Mars fails to prevent registration of MALTITOS based on its MALTESERS mark
Delfi Chocolate Manufacturing SA v Mars Australia Pty Ltd ( FCA 1065) was an appeal to the Federal Court from a decision of the registrar of trademarks refusing registration of the trademark MALTITOS in respect of "confectionery; biscuits; chocolate; cocoa; products made from or including chocolate and/or cocoa", on the ground that the use of the mark would be likely to deceive or cause confusion because of the reputation in Australia of Mars' trademark MALTESERS in respect of similar goods, and a cross-appeal by Mars against the delegate's finding that the marks were not deceptively similar. The matter proceeded as a hearing de novo.
An interesting aspect of the case is the extent to which the judge referred to the evidence of Associate Professor Felicity Cox, from the Department of Linguistics at Macquarie University, in which she analysed and contrasted the linguistic elements of the two marks. It is also important for the way in which the court considered the effect of the strong reputation of the MALTESERS mark on whether or not use of the MALTITOS mark was likely to deceive or cause confusion.
Section 44(1) of the Trademarks Act provides that an application for registration of a trademark may be opposed on the ground that it is substantially identical or deceptively similar to another registered or pending mark, in respect of similar goods, having an earlier priority date. For the purposes of the act, a trademark is taken to be deceptively similar to another trademark if it so nearly resembles the other trademark that it is likely to deceive or cause confusion. To satisfy that test, it is necessary to show that there is a real tangible danger of deception or confusion rather than a mere possibility. It is sufficient to show that an ordinary person may entertain a reasonable doubt as to whether the respective products derive from the same source. For the purposes of Section 44(1), those questions are to be determined by reference to the marks themselves and the circumstances in the trade in the respective goods and do not take into account factors relating to the actual manner of use of the marks which might be relevant in, for example, an action for passing off.
Professor Cox's evidence discussed the differences between the 't' and 'z' sounds in the second syllables of each mark and the 'o' and 'e' sounds in the third, and the effect they would have on the recognition of the marks and on signalling a difference of meaning. The judge noted that the respondent did not challenge the substance or the sense of the evidence of Professor Cox and said:
"Although I am not competent to engage with her in her field of technical expertise, what she said in the passages set out above closely aligns with what I, relevantly a layperson, would hold to be the aural impressions generated in the ear of someone who, having some familiarity with the respondent's mark, encounters the applicant's mark for the first time. All I need to add is the conclusion that, considered as words, there is not, in my view, such a close aural resemblance between the two marks as would be likely to cause confusion."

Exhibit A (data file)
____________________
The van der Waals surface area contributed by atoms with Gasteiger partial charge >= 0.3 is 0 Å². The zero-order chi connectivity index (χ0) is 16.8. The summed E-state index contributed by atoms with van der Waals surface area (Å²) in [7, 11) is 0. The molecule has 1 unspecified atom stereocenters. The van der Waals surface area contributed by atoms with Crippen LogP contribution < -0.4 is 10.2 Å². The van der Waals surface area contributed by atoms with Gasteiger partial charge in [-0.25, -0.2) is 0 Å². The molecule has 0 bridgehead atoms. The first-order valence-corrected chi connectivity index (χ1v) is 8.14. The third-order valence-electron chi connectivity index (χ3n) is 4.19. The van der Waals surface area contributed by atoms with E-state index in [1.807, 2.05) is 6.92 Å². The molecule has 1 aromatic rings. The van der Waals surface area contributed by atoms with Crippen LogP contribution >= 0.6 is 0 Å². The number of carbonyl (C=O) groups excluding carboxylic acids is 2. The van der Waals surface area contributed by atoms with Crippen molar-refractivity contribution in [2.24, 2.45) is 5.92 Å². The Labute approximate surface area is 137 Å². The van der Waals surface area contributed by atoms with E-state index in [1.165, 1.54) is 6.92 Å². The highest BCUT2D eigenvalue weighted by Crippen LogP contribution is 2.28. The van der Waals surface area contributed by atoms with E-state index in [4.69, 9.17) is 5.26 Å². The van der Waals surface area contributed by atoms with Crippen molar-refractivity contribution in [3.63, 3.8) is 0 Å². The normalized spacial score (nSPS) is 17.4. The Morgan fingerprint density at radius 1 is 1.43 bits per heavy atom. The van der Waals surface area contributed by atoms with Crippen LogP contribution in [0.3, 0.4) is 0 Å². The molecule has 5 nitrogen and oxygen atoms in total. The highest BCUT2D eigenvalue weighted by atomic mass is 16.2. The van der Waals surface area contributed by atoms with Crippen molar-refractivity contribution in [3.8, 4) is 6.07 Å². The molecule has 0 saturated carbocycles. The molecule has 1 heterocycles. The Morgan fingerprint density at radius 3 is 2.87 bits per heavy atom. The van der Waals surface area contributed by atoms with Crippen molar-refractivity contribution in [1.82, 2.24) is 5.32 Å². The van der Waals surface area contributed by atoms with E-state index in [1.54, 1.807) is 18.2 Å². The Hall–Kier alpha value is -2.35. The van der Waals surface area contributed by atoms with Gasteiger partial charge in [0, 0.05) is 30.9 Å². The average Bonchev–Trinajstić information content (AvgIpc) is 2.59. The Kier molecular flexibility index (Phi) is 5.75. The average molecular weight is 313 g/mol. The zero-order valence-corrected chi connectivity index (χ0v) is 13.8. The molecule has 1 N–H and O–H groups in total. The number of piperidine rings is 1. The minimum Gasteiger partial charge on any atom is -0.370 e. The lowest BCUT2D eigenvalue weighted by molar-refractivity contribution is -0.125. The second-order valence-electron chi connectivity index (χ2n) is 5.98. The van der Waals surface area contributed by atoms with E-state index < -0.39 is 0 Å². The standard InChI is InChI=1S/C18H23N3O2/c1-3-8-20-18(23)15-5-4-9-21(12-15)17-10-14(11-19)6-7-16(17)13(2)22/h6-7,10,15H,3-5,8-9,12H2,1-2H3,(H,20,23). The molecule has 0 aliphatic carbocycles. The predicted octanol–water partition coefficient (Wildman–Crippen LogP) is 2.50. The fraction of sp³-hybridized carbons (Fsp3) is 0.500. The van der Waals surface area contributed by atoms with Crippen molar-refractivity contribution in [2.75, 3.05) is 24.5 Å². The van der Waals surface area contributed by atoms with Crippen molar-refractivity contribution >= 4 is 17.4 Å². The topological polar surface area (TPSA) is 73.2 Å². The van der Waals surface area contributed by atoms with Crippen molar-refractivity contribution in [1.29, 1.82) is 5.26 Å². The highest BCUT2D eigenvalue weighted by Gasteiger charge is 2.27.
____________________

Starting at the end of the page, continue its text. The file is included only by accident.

In considering the ground of opposition under Section 60 of the act, the court pointed out that Section 60 was generally applicable and did not require that the mark applied for be substantially identical or deceptively similar to the earlier mark. What was required to be shown was that the earlier mark had a reputation in Australia and because of that reputation the use of the second mark would be likely to deceive or cause confusion (ie, the existence of the reputation must be the reason why deception or confusion would be likely).
In the opinion of the court, the reputation of the MALTESERS mark in the Australian market was so strong that in fact it militated against a likelihood of confusion. The court found:
"The respondent's mark is strongly embedded in the consciousness of many of those of average intelligence whose circumstances provide the template for the notional consumer of confectionery with which I must be concerned".
The judge went on to conclude:
"Indeed, with a stronger awareness of the respondent's mark, I consider that such a consumer would be immediately struck by the differences between the two marks, as discussed above. He or she may observe the limited similarities between the marks and, because the subject of the presumptive interest would be confectionery, may assume that the products were of the same nature as those sold under the respondent's mark, but, giving the matter a moment's reflection, would readily conclude that those products were not Maltesers. As I say, the strong reputation of the respondent's mark would, if anything, make that conclusion a more likely one."
The court therefore allowed the appeal, dismissed the cross-appeal and ordered that the MALTITOS mark proceed to registration.
The decision of the court was subject to appeal to the Full Court but only with the leave of the court. The time for filing an application for leave has not yet expired.
Des Ryan, Davies Collison Cave, Melbourne
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